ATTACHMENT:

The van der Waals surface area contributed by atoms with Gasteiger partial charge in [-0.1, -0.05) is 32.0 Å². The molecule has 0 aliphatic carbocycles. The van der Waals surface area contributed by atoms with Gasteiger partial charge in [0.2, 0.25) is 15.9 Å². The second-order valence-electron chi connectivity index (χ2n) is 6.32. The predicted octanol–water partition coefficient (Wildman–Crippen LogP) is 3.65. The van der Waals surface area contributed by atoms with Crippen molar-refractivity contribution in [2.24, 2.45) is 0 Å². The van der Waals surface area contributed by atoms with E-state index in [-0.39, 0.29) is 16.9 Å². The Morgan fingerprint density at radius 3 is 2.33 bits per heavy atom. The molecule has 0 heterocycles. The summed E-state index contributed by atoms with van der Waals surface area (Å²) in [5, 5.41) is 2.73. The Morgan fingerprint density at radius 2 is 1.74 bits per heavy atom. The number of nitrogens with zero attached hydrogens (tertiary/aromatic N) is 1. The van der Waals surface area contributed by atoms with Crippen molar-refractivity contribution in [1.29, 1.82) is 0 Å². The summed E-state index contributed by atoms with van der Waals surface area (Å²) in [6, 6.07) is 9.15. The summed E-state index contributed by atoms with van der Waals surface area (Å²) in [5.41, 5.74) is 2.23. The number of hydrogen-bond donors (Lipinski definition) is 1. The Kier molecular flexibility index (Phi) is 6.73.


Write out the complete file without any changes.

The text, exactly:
The van der Waals surface area contributed by atoms with Gasteiger partial charge in [-0.1, -0.05) is 32.0 Å². The molecule has 0 aliphatic carbocycles. The van der Waals surface area contributed by atoms with Gasteiger partial charge in [0.2, 0.25) is 15.9 Å². The second-order valence-electron chi connectivity index (χ2n) is 6.32. The predicted octanol–water partition coefficient (Wildman–Crippen LogP) is 3.65. The van der Waals surface area contributed by atoms with Crippen molar-refractivity contribution in [2.24, 2.45) is 0 Å². The van der Waals surface area contributed by atoms with E-state index in [-0.39, 0.29) is 16.9 Å². The Morgan fingerprint density at radius 3 is 2.33 bits per heavy atom. The molecule has 0 heterocycles. The summed E-state index contributed by atoms with van der Waals surface area (Å²) in [5, 5.41) is 2.73. The Morgan fingerprint density at radius 2 is 1.74 bits per heavy atom. The number of nitrogens with zero attached hydrogens (tertiary/aromatic N) is 1. The van der Waals surface area contributed by atoms with Crippen molar-refractivity contribution in [1.29, 1.82) is 0 Å². The summed E-state index contributed by atoms with van der Waals surface area (Å²) in [6, 6.07) is 9.15. The summed E-state index contributed by atoms with van der Waals surface area (Å²) in [5.41, 5.74) is 2.23. The number of hydrogen-bond donors (Lipinski definition) is 1. The Kier molecular flexibility index (Phi) is 6.73.